Fani Willis Sued Over Incarcerated People Waiting In Jail Without Indictments


OPINION: This article may contain commentary which reflects the author’s opinion.

Things just went from bad to worse for Fulton County District Attorney Fani Willis.

Willis is being sued by the Atlanta-based nonprofit Barred Business Foundation for allegedly neglecting to notify a judge when an individual is detained for a felony charge without an indictment lasting more than 45 days.

According to an ACLU report from last year, over one-third of inmates at Fulton County Jail met that description at one point. Julian Clark is an attorney with the ACLU, which is representing the nonprofit in this lawsuit along with the ACLU of Georgia. He talked with Peter Biello of GPB.

During an interview with Georgia Public Broadcasting reporter Peter Biello, ACLU attorney Julian Clark spoke about the lawsuit and some of the organization’s findings.

The reporter asked: “So your study found last year that hundreds of people are waiting in jail without an indictment. When you asked Fulton County why these people were waiting so long, what did they say?”


“So, we specifically sent in records requests that asked for information about it, but we never asked directly any officials in the county why. Why people are being held. We specifically requested whether they were complying with a court rule which is subject of the lawsuit. And they responded that they have no information that is relevant to our request, which suggests to us that they are not in compliance with that rule,” Clark responded.

Peter Biello went on to ask: “OK. So why is it important for a judge to know when an individual is kept in jail for that amount of time without an indictment?”

Clark responded: “The reason why it’s essential to know is that Fulton County Jail now, and for a long time, has been experiencing overcrowding. There’s terrible conditions in the jail. People have died. Dozens of people have died over the last couple of years. And right now, given those conditions, if there’s anyone that’s in the jail that hasn’t been convicted or the judge has an opportunity to expedite their case process, it’s essential that the judge be aware of that.”

“Is this unique to Fulton County or is this going on elsewhere in Georgia?” the reporter asked.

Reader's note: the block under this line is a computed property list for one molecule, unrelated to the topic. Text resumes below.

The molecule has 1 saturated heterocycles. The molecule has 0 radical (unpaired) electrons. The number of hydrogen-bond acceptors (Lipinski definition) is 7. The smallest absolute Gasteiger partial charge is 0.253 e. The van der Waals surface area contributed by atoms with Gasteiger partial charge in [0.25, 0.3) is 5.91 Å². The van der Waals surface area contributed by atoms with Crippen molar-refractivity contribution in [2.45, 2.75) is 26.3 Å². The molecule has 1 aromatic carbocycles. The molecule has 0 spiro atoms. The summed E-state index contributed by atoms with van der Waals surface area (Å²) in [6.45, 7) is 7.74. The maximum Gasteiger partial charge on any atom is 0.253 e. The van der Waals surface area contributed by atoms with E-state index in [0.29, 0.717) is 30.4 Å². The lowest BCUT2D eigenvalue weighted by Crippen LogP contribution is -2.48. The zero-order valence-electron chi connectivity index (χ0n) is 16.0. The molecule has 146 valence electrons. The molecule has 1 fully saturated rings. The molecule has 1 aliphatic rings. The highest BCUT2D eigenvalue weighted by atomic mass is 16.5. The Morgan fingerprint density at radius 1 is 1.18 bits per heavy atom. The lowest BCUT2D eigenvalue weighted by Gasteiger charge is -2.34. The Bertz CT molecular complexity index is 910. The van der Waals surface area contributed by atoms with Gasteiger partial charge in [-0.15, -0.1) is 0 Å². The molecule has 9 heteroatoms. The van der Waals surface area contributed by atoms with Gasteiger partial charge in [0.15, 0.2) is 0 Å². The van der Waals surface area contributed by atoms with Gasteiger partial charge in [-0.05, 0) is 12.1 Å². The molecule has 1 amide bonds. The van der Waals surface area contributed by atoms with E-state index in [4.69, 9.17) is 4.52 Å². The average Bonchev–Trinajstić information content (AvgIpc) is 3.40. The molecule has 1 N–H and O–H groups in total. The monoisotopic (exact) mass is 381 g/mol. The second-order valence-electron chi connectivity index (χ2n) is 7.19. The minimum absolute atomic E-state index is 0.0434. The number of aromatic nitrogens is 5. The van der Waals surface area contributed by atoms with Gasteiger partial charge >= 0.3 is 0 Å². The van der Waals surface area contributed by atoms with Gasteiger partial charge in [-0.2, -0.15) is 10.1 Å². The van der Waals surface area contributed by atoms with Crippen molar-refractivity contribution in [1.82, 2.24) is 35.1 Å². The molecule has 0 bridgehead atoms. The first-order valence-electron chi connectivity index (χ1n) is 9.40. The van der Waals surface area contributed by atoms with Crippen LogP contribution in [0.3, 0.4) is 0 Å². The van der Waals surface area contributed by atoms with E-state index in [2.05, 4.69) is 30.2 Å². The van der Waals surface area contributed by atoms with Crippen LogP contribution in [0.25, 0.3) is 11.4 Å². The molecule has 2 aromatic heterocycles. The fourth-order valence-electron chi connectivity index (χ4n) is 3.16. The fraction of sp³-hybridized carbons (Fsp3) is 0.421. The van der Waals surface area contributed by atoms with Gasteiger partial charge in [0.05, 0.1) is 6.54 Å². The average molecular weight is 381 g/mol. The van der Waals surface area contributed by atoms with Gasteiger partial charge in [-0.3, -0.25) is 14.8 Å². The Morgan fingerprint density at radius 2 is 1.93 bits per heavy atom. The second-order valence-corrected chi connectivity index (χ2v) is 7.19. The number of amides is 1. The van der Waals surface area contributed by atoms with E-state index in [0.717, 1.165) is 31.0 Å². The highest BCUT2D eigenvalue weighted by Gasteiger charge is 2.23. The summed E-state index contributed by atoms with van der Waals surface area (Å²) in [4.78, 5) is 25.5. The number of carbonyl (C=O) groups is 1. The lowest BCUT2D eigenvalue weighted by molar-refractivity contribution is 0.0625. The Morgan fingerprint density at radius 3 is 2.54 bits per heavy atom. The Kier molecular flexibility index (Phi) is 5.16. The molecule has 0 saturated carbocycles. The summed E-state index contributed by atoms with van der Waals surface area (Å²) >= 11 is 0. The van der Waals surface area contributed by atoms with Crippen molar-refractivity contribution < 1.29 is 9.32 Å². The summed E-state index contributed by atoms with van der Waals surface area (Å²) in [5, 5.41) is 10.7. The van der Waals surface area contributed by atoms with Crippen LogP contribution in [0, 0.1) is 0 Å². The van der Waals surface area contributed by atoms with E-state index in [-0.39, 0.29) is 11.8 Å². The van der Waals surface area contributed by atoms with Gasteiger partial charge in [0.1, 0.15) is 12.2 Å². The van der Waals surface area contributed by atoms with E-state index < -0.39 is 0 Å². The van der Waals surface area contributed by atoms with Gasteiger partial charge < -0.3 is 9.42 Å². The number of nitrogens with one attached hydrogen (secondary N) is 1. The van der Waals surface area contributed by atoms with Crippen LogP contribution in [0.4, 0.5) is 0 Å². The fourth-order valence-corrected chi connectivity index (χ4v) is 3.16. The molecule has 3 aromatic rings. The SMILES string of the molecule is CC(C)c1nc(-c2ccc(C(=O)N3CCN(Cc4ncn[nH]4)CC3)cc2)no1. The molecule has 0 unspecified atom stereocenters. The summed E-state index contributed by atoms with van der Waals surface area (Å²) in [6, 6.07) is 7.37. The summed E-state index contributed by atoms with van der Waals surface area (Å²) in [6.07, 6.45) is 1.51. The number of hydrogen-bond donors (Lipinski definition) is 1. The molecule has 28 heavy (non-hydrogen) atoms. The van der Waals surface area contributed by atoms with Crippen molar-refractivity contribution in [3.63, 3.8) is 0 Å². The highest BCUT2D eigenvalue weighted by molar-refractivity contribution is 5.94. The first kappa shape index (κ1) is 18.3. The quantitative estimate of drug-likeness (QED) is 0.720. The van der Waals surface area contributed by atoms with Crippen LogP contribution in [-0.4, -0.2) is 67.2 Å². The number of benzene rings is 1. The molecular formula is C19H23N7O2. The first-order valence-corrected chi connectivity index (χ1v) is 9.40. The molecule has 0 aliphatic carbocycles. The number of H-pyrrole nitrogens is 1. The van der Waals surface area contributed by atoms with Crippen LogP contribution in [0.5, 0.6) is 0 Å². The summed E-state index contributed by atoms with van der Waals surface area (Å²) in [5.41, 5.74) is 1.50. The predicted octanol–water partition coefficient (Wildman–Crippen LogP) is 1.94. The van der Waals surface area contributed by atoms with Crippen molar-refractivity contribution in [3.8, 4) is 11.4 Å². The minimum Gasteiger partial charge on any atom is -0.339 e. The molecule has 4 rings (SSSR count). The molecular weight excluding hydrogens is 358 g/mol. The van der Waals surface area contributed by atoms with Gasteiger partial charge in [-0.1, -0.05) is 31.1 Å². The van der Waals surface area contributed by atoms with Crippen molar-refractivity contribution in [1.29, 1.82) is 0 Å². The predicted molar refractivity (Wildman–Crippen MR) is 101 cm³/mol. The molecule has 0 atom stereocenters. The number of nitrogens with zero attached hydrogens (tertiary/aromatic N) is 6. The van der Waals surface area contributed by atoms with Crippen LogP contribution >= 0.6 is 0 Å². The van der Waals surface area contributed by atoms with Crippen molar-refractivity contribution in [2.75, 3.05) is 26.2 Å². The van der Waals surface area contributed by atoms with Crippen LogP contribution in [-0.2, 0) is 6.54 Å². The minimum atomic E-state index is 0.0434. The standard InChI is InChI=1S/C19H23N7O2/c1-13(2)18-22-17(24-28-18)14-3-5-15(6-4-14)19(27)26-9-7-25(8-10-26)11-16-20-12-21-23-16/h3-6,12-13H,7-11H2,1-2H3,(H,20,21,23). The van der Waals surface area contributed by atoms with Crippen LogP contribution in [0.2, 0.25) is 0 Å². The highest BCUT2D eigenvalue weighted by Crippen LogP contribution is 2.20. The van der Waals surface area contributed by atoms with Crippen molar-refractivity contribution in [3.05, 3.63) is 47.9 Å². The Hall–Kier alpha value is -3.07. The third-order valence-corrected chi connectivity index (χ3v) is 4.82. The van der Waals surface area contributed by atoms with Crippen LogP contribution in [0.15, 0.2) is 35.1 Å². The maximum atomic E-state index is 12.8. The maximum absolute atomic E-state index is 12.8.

“So our investigation was primarily focused on Fulton County. But our understanding is that this is likely something that’s happening all over the state,” Clark added.

Biello went on to ask: “The Fulton County Jail is a crowded, dangerous place, as you mentioned at the outset. There have been several deaths in a short amount of time at the Fulton County Jail. Do you think compliance with this law would help with the jail’s overcrowding? And if so, how?”

Clark responded: “Yes, absolutely. Another thing that could be done is that the judges in Fulton County could start evaluating people’s ability to pay. So if, if they’re being charged with a misdemeanor or even some felonies, judges are required to evaluate whether someone can make a certain bail determination. And right now, that’s not happening. So our hope is that compliance with this rule will bring greater awareness and hopefully spark some change.”

Willis has made national headlines for her case against former President Donald Trump and his co-defendants.

The judge presiding over Willis’ case against Trump, the leading 2024 GOP presidential contender, and several other co-defendants could face a gag order.

Superior Court Judge Scott McAfee warned Willis she could face a gag order that would prevent her from discussing the case in public.

Willis made public comments recently amid allegations that she engaged in an improper relationship with special counsel Nathan Wade, whom she appointed to head the Trump election interference case in Georgia.

During the speech, Willis invoked the “race card” without citing evidence of racial animus and criticized a Fulton County Commissioner “and so many others” for criticizing her decision to hire Wade.

“In these public and televised comments, the District Attorney complained that a Fulton County Commissioner ‘and so many others’ questioned her decision to hire SADA Wade. When referring to her detractors throughout the speech, she frequently utilized the plural ‘they,’” McAfee wrote.

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“The State argues the speech was not aimed at any of the Defendants in this case. Maybe so. But maybe not. Therein lies the danger of public comment by a prosecuting attorney,” his order noted further. “By including a reference to ‘so many others’ on the heels of Defendant Roman’s motion which instigated the entire controversy, the District Attorney left that question open for the public to consider.

“The Court cannot find that this speech crossed the line to the point where the Defendants have been denied the opportunity for a fundamentally fair trial, or that it requires the District Attorney’s disqualification,” he stated.

“But it was still legally improper. Providing this type of public comment creates dangerous waters for the District Attorney to wade further into,” McAfee wrote.



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